Prevention Accessibility: How to Organize Inclusive Social Justice Events

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With prevention’s emphasis on social norms change and creating protective environments, community mobilization efforts are becoming increasingly common as a way to engage entire communities in working together to prevent sexual violence. Community and societal level work often involve a great deal of event planning and organizing, whether it be weekly group meetings, events or trainings. As we make our shift to macro-level impact, we must remember not to leave the most marginalized in our communities behind, and this means being intentional about the space we are occupying being accessible and welcoming to all.

Before taking action, event organizers would benefit from familiarizing themselves with the work of folks like disability activist, Mia Mingus or Lal Zimman’s Trans Talk Blog. In addition to physically accessible spaces, appropriate language and behavior are significant ways to signal allyship and ensure a space feels safe for historically marginalized individuals. For some poignant examples of  harmful, yet common, behavior check out Nik Moreno’s article, 5 Ways Ableism Looks in Queer Spaces.

Additionally, here are examples of five simple things organizers can do to make meetings and events more Inclusive:

  1. Put Accessibility Information on Event Flyers or Registration Link

If this is too much text for a simple flyer, you can also include a phone number or email for people to call and inquire, however, at the very least the flyer should say whether or not the space will be wheelchair accessible. People with disabilities typically do not want to come to an event and determine whether or not they can access a building.

  1. Ensure All Gender Restrooms are Available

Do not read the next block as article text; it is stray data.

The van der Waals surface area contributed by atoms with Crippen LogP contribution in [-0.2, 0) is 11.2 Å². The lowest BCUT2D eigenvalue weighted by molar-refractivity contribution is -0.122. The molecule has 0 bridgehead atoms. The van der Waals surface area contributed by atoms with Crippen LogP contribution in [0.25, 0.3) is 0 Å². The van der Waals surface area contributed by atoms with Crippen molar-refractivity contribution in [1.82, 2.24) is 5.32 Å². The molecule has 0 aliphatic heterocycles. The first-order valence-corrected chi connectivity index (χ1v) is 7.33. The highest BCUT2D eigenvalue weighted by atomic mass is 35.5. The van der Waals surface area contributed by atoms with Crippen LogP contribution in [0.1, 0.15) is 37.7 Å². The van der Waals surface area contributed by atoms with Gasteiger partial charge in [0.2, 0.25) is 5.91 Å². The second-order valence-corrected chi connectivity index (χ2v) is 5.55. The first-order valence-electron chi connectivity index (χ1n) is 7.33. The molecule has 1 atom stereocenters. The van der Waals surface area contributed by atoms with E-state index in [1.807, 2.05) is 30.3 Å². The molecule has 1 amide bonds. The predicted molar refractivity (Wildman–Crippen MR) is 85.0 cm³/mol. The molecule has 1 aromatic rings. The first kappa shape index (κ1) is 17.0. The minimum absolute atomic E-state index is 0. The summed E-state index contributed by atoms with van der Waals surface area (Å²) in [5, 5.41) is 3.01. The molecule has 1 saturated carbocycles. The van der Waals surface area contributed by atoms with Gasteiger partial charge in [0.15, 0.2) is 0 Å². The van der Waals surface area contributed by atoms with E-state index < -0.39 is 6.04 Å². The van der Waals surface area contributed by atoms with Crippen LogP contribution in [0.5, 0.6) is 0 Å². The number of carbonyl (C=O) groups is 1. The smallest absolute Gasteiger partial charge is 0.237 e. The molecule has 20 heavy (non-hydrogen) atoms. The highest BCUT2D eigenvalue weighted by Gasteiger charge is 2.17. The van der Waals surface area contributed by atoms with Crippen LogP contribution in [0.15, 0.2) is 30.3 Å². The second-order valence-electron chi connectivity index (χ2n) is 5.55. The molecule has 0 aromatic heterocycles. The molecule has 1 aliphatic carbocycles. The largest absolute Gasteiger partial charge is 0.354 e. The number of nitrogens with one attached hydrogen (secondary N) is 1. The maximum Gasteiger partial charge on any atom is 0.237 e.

For trans folks, especially those who are non-binary, access to an all gender restroom is a necessity. Not only is safety a major consideration, but being forced by circumstance to use a restroom that does not align with one’s gender identity can be majorly dysphoric. Consider announcing restroom information at the beginning of your event so people don’t have to single themselves out by asking.

  1. Utilize a Microphone

Many preventionists are seasoned public speakers and have great voice projection, however, this is seldom sufficient for our colleagues and community members with hearing impairment. An important part of planning an accessible event is building this technology into your budget, and ensuring that people speaking are using the microphone.

  1. Create Pronoun Badges or Stickers

Normalizing pronoun usage in community spaces and events helps discourage people from making assumptions about connecting gender identity and gender presentation. It also prevents trans and gender non-conforming individuals from being misgendered. Lal Zimman, trans sociocultural linguist, has a helpful guide one getting pronoun badges right.

  1. Go Scent-free

 Chemicals and fragrances can often pose a severe risk to people with Multiple Chemical Sensitivity (MCS). Encouraging event attendees to go scent-free ensures that the space is accessible to those who are reactive to fragrances. Check out this article to learn more about the important of scent-free events.

 

People who are marginalized often get self-advocacy fatigue, meaning that folks get burnt out on constantly having to ask for basic access. Ensuring that events are accessible, safe, and inclusive from the beginning is an excellent way to signal to your community that you’ve done the important labor of considering their needs. For a more detailed list regarding access plans, website accessibility and more, check out S.E. Smith’s helpful article How to Make Your Social Justice Events Accessible to the Disability Community: A Checklist.

Sarah Orton

Sarah has a BA in Sexuality Studies with a focus on Research Methodology from the Evergreen State College. In 2011, during the pursuit of her undergraduate degree, she began volunteer work in reproductive justice and has been working in sexual assault prevention and intervention for the last six years in California and Tennessee. Her work has primarily included program management and implementation at community rape crisis centers, college campuses, and systems-based facilities. Additionally, she has a background in training and education, including providing comprehensive sex education and healthy sexuality group facilitation.

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